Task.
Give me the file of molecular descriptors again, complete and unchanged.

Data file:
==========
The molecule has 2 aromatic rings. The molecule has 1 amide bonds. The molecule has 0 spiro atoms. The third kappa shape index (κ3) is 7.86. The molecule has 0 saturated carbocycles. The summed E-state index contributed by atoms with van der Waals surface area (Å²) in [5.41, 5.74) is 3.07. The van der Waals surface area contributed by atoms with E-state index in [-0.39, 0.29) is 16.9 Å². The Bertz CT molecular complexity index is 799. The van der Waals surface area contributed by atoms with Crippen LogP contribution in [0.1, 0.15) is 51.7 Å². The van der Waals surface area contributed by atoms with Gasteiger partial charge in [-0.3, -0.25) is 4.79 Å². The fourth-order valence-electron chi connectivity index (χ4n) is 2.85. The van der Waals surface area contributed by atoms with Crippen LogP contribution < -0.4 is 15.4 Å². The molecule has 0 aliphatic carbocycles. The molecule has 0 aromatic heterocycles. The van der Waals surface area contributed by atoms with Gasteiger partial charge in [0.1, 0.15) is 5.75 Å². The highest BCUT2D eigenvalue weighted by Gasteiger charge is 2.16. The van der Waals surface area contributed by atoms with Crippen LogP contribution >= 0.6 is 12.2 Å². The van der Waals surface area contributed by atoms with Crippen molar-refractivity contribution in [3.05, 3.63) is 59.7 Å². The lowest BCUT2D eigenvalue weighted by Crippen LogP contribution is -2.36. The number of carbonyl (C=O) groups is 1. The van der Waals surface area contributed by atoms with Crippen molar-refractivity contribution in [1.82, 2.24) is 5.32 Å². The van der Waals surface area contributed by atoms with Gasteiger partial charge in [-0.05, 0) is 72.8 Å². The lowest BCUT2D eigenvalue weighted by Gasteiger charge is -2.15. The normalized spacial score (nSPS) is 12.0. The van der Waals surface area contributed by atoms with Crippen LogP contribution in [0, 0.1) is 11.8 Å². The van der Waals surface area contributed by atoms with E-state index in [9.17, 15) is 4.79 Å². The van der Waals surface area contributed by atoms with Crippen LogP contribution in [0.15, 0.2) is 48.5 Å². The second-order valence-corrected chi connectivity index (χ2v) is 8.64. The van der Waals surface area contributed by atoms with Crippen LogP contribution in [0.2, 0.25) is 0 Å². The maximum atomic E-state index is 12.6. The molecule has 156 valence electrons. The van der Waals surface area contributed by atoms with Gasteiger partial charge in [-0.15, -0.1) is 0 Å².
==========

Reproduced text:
The molecule has 2 aromatic rings. The molecule has 1 amide bonds. The molecule has 0 spiro atoms. The third kappa shape index (κ3) is 7.86. The molecule has 0 saturated carbocycles. The summed E-state index contributed by atoms with van der Waals surface area (Å²) in [5.41, 5.74) is 3.07. The van der Waals surface area contributed by atoms with E-state index in [-0.39, 0.29) is 16.9 Å². The Bertz CT molecular complexity index is 799. The van der Waals surface area contributed by atoms with Crippen LogP contribution in [0.1, 0.15) is 51.7 Å². The van der Waals surface area contributed by atoms with Gasteiger partial charge in [-0.3, -0.25) is 4.79 Å². The fourth-order valence-electron chi connectivity index (χ4n) is 2.85. The van der Waals surface area contributed by atoms with Crippen LogP contribution < -0.4 is 15.4 Å². The molecule has 0 aliphatic carbocycles. The molecule has 0 aromatic heterocycles. The van der Waals surface area contributed by atoms with Gasteiger partial charge in [0.1, 0.15) is 5.75 Å². The highest BCUT2D eigenvalue weighted by Gasteiger charge is 2.16. The van der Waals surface area contributed by atoms with Crippen LogP contribution >= 0.6 is 12.2 Å². The van der Waals surface area contributed by atoms with Crippen molar-refractivity contribution in [3.05, 3.63) is 59.7 Å². The lowest BCUT2D eigenvalue weighted by Crippen LogP contribution is -2.36. The number of carbonyl (C=O) groups is 1. The van der Waals surface area contributed by atoms with Crippen molar-refractivity contribution in [1.82, 2.24) is 5.32 Å². The van der Waals surface area contributed by atoms with Gasteiger partial charge in [-0.05, 0) is 72.8 Å². The lowest BCUT2D eigenvalue weighted by Gasteiger charge is -2.15. The normalized spacial score (nSPS) is 12.0. The van der Waals surface area contributed by atoms with Crippen LogP contribution in [0, 0.1) is 11.8 Å². The van der Waals surface area contributed by atoms with E-state index in [9.17, 15) is 4.79 Å². The van der Waals surface area contributed by atoms with Crippen LogP contribution in [0.15, 0.2) is 48.5 Å². The second-order valence-corrected chi connectivity index (χ2v) is 8.64. The van der Waals surface area contributed by atoms with Crippen LogP contribution in [0.2, 0.25) is 0 Å². The maximum atomic E-state index is 12.6. The molecule has 156 valence electrons. The van der Waals surface area contributed by atoms with Gasteiger partial charge in [-0.15, -0.1) is 0 Å².